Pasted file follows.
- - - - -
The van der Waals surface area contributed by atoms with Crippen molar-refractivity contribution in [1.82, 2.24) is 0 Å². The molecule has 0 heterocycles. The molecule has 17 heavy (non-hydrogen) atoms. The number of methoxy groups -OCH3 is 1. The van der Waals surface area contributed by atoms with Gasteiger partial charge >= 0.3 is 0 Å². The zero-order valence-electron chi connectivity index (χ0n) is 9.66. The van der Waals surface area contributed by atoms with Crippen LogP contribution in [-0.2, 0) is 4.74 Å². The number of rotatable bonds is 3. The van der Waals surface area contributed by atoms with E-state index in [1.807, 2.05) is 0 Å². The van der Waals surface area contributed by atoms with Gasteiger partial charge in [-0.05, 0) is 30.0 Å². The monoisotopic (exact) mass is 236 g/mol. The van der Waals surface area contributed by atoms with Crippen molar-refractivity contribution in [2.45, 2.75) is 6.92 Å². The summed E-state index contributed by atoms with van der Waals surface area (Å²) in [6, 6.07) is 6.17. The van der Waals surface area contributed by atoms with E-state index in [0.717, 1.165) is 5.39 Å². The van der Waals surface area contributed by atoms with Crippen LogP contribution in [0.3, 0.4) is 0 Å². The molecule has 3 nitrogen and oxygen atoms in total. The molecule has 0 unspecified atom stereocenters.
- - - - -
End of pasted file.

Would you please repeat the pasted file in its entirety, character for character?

The van der Waals surface area contributed by atoms with Crippen molar-refractivity contribution in [1.82, 2.24) is 0 Å². The molecule has 0 heterocycles. The molecule has 17 heavy (non-hydrogen) atoms. The number of methoxy groups -OCH3 is 1. The van der Waals surface area contributed by atoms with Gasteiger partial charge >= 0.3 is 0 Å². The zero-order valence-electron chi connectivity index (χ0n) is 9.66. The van der Waals surface area contributed by atoms with Crippen LogP contribution in [-0.2, 0) is 4.74 Å². The number of rotatable bonds is 3. The van der Waals surface area contributed by atoms with E-state index in [1.807, 2.05) is 0 Å². The van der Waals surface area contributed by atoms with Gasteiger partial charge in [-0.05, 0) is 30.0 Å². The monoisotopic (exact) mass is 236 g/mol. The van der Waals surface area contributed by atoms with Crippen molar-refractivity contribution in [2.45, 2.75) is 6.92 Å². The summed E-state index contributed by atoms with van der Waals surface area (Å²) in [6, 6.07) is 6.17. The van der Waals surface area contributed by atoms with E-state index in [0.717, 1.165) is 5.39 Å². The van der Waals surface area contributed by atoms with Crippen LogP contribution in [0.3, 0.4) is 0 Å². The molecule has 3 nitrogen and oxygen atoms in total. The molecule has 0 unspecified atom stereocenters.